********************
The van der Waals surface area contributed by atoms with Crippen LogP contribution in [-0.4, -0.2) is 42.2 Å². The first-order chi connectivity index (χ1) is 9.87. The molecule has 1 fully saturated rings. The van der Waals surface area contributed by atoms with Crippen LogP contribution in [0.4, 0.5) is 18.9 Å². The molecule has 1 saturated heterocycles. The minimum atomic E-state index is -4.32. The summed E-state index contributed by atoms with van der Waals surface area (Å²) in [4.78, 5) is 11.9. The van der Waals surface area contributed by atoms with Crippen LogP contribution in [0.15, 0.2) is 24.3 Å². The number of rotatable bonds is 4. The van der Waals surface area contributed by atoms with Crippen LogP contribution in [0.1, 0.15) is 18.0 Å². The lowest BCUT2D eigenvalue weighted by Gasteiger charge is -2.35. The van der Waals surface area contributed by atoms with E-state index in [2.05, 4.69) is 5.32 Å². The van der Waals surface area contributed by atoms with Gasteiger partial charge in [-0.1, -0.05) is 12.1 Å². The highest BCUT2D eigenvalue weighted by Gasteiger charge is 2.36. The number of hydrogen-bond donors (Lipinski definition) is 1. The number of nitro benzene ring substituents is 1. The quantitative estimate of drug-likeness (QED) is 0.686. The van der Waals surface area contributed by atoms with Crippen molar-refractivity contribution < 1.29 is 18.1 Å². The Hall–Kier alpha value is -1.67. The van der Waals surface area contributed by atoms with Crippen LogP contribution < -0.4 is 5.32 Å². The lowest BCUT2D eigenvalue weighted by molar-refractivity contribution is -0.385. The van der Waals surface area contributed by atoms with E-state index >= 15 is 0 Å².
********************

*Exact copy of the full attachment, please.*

The van der Waals surface area contributed by atoms with Crippen LogP contribution in [-0.4, -0.2) is 42.2 Å². The first-order chi connectivity index (χ1) is 9.87. The molecule has 1 fully saturated rings. The van der Waals surface area contributed by atoms with Crippen LogP contribution in [0.4, 0.5) is 18.9 Å². The molecule has 1 saturated heterocycles. The minimum atomic E-state index is -4.32. The summed E-state index contributed by atoms with van der Waals surface area (Å²) in [4.78, 5) is 11.9. The van der Waals surface area contributed by atoms with Crippen LogP contribution in [0.15, 0.2) is 24.3 Å². The number of rotatable bonds is 4. The van der Waals surface area contributed by atoms with Crippen LogP contribution in [0.1, 0.15) is 18.0 Å². The lowest BCUT2D eigenvalue weighted by Gasteiger charge is -2.35. The van der Waals surface area contributed by atoms with E-state index in [2.05, 4.69) is 5.32 Å². The van der Waals surface area contributed by atoms with Gasteiger partial charge in [-0.1, -0.05) is 12.1 Å². The highest BCUT2D eigenvalue weighted by Gasteiger charge is 2.36. The number of hydrogen-bond donors (Lipinski definition) is 1. The number of nitro benzene ring substituents is 1. The quantitative estimate of drug-likeness (QED) is 0.686. The van der Waals surface area contributed by atoms with Crippen molar-refractivity contribution < 1.29 is 18.1 Å². The Hall–Kier alpha value is -1.67. The van der Waals surface area contributed by atoms with Crippen LogP contribution < -0.4 is 5.32 Å². The lowest BCUT2D eigenvalue weighted by molar-refractivity contribution is -0.385. The van der Waals surface area contributed by atoms with E-state index >= 15 is 0 Å².